On a macro level, Health Web Science investigates issues around smart/intelligent cities and, even more broadly, the increasing use of sensors—both fixed and mobile—as ways of monitoring individual and/or community health [35]. All of these use information technologies to create networked infrastructures spanning economies, environments, people, living situations, and governance structures. Similarly, “smart homes” [36] contain Web-based technologies that enable and assist independent living. These technologies have the potential to dramatically increase the amount of data available for analysis and interpretation if it were represented and annotated carefully and made visible over the Web.

As individuals, organizations, populations, and the infrastructure that supports them, become increasingly connected to the Web, Health Web Science has a role in the wellness agenda in a variety of ways. For example, technology can enable patients to remain at home and avoid the expense of hospital-based or nursing home–based care. Networks of “sensors”, both mechanized and human, can provide population-wide surveillance for disease. All of these Web technologies will require deep understanding of the networks they are intended to represent and the health-related requirements placed on these networks by patients, practitioners, and the health care system in general.

In addition to being connected to the Web, through sensors or through networks, individual patients are also connecting to the Web in traditional ways to investigate and evaluate their own health state, particularly if they are suffering from some form of chronic disease. Thus, the concept of the “expert patient” seems closely related to the patient engagement / citizen science topic described above (using the Web socially and as an information source). Here, through a process of research, self-evaluation, and sometimes self-experimentation, guided by both individual exploration as well as social exploration, patients can become highly informed about their own disease. These “expert patients”, through their ability to operate both inside and outside of the health care system, are challenging the traditional relationship between physician and patient [37].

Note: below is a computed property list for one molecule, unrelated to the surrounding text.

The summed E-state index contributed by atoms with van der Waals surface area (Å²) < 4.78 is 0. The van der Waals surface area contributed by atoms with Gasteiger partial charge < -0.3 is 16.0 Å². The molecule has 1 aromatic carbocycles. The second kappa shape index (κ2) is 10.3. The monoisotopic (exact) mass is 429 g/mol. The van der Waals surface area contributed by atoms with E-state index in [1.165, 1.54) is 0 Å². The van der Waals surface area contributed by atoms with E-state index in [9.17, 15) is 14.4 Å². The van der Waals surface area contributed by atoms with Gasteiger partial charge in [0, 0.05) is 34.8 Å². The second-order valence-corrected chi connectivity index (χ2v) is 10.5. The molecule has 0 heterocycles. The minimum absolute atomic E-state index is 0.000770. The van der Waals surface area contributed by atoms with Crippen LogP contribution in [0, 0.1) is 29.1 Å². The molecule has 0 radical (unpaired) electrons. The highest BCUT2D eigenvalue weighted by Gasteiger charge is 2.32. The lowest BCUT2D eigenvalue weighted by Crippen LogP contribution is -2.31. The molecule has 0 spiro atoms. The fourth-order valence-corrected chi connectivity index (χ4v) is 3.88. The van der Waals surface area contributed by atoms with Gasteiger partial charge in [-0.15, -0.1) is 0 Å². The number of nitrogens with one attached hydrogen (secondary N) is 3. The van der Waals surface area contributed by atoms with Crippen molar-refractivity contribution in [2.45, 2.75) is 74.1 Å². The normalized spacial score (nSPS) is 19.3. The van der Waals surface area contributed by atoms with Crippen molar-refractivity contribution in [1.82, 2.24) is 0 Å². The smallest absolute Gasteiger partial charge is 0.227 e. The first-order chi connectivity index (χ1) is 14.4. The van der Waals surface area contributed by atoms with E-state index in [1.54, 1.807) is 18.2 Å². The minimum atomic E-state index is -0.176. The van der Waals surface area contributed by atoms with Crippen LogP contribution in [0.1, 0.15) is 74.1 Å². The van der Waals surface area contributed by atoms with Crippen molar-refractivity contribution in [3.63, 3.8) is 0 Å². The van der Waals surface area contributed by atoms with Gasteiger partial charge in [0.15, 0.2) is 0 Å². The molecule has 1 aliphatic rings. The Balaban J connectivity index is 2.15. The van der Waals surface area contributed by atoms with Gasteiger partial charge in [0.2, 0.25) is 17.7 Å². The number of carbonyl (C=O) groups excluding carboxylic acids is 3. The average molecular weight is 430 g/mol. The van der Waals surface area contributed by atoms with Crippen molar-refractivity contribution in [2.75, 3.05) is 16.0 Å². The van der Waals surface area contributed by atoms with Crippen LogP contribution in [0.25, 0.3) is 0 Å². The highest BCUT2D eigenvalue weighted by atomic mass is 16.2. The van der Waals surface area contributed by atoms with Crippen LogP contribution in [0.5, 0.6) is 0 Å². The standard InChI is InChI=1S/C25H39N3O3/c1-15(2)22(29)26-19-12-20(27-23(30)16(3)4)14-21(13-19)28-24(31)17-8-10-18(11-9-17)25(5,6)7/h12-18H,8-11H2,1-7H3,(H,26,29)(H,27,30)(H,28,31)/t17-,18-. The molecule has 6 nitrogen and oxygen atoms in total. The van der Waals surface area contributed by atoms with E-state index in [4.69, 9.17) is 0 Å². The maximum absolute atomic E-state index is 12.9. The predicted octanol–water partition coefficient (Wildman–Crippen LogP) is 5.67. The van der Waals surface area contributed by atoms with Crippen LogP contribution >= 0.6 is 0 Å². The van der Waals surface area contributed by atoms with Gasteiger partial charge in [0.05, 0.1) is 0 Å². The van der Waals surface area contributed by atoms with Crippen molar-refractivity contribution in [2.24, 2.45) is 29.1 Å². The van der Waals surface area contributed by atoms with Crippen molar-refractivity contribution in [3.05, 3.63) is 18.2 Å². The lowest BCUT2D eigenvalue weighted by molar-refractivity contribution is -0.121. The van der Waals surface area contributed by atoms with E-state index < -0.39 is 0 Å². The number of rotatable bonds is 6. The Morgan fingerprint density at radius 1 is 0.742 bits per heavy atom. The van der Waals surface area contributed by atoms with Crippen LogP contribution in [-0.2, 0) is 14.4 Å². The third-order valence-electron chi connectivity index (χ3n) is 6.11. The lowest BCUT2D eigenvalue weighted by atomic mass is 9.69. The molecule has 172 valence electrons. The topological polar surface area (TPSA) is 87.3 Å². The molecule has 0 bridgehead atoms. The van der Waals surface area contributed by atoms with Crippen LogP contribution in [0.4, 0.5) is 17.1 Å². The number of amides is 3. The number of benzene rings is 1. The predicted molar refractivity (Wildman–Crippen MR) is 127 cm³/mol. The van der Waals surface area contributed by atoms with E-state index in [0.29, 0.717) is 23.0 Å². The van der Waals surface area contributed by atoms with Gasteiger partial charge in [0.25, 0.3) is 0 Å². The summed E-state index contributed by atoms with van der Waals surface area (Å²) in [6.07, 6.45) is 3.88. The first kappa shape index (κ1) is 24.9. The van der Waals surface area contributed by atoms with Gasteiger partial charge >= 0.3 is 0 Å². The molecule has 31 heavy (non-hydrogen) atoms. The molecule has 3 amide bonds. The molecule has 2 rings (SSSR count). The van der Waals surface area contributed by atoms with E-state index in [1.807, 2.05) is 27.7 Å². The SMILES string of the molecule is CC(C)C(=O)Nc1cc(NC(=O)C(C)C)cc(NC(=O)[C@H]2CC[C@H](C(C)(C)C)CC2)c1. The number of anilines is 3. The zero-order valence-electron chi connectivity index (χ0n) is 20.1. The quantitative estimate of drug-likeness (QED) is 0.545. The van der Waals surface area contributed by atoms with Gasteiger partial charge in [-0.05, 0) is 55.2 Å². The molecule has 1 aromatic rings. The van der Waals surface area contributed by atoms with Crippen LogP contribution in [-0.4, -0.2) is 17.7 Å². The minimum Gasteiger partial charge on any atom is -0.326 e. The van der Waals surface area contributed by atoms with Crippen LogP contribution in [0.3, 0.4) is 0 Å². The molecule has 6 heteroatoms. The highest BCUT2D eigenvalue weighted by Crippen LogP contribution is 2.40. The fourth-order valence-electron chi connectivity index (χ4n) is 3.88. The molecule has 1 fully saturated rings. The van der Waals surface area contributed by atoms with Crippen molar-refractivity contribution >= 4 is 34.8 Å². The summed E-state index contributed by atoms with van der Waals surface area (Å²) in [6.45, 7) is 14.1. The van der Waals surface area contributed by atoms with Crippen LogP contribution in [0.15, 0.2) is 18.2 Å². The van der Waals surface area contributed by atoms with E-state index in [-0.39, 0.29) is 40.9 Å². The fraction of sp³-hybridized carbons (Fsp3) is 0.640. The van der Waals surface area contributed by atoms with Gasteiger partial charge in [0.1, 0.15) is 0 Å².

Moreover, these expert patients will soon be sequencing themselves, thereby taking control of even their genomic information out of the hands of traditional care-providers. HWS is already preparing to assist such patients by automatically synthesizing “personalized knowledge-mining workflows”. The Web interface developed by [38] utilizes a combination of semantic text-mining algorithms that extract the concepts from any Web page a patient is reading together with a local database of their personal medical information, eg, drugs prescribed and/or (eventually) personalized DNA sequence. The tool then combines these concepts and data with globally distributed expert knowledge and “mashes up” all of this information to provide personalized hints and guidelines within that Web page. Importantly, health experts, eg, that patient’s clinician, are able to inject their expert opinion into this self-directed exploration by publishing the expert-knowledge models used by the system. Thus, one could imagine that in a future HWS world, the practitioner would provide a computationally readable “health plan” along with a patient’s prescription. The “plan” would explain to the patient’s computer what the treatment trajectory ought to be, and thereby the patient’s Web browser would be able to contextualize the health information content of the Web, based on both the patient’s personal exploration, as well as their clinician’s plan for them. Such focus on patient empowerment through technology provides a striking contrast with the system-centric model of current health care and is strikingly different from the recent pursuit of personalized medicine technologies coming out of genomics and other high-throughput investigations [39,40]. Based upon approaches of Health Web Science, it is reasonable to propose that personalized medicine is going to come from the patient, not the practitioner, reflecting an ethos of patient empowerment facilitated by the Web.